RICHMOND, Va (WRIC) – The Richmond Electoral Board chair, James Nachman, said Tuesday that the Hickory Hill Community Center and city hall will most likely not be able to be opened for early voting until October 17 like originally announced by registrar Keith Balmer.

This comes as residents and several local leaders expressed concern that two of the three satellite voting locations were closed to Richmonders who want to vote early.

Richmond Registrar Keith Balmer told 8News on Monday that he ran an advertisement in the Richmond Times-Dispatch newspaper on Sunday, Sept. 12, to notify the public that city hall and Hickory Hill wouldn’t open until Oct. 17. The legal notice was published in the newspaper 51 days before the general election.

Nachman learned Monday of a state statute, Virginia Code Section 24.2-701.2E, that says:

“Not later than 55 days prior to any election, the general registrar shall post notice of all voter satellite office locations in the locality and the dates and hours of operation of each location in the office of the general registrar and on the official website for the county or city. Such notice shall remain in the office of the general registrar and on the official website for the county or city for the duration of the period during which absentee voting in person is available. If the county or city does not have an official website, such notice shall be published in a newspaper of general circulation in the county or city at least once prior to the election but not later than 55 days prior to such election.”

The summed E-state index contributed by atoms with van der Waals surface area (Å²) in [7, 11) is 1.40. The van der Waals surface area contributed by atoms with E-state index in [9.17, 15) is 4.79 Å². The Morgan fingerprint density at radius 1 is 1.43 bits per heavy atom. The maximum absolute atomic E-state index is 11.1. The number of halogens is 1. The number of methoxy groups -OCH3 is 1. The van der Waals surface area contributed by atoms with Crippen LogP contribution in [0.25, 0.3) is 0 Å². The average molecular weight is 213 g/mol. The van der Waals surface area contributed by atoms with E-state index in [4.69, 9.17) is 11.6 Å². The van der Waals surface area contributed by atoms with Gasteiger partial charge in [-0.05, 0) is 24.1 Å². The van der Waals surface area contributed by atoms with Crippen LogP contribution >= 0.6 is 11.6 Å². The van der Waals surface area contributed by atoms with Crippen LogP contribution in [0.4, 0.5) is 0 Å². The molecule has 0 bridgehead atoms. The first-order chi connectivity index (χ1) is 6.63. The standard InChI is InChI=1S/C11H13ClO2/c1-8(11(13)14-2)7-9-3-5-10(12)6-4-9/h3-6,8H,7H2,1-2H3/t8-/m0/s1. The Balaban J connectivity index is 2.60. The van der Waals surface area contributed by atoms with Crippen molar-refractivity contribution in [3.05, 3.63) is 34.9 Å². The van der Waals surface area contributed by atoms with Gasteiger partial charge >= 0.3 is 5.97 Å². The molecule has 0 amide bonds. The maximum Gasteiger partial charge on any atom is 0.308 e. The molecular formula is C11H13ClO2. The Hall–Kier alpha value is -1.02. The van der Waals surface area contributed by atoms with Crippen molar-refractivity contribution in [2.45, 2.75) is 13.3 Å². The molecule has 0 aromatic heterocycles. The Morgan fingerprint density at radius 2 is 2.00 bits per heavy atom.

8News reviewed the advertisement found on page A4 of the Richmond Times-Dispatch newspaper. Regarding Hickory Hill and city hall, the ad said both locations will be open for early voting starting Oct. 17, but it did not outright mention that both locations would be closed for a month of early voting starting on Sept. 17.

Nachman said the city attorney is advising the electoral board to not add additional dates or times to the public notice because it would be illegal, violating the statute, since Balmer has already released the information.

Because of this, he said Hickory Hill and city hall will still, most likely, not be able to be opened to voters until Oct. 17, leaving two weeks for those voters to be able to vote early.

Nachman said he is disappointed. He said the final decision will be made by the board on Thursday in a meeting, but that he does not expect the board to do something illegal and open city hall and Hickory Hill.

He said as much as he would love to open the voting locations, the board’s ‘hands are tied because of the statute.’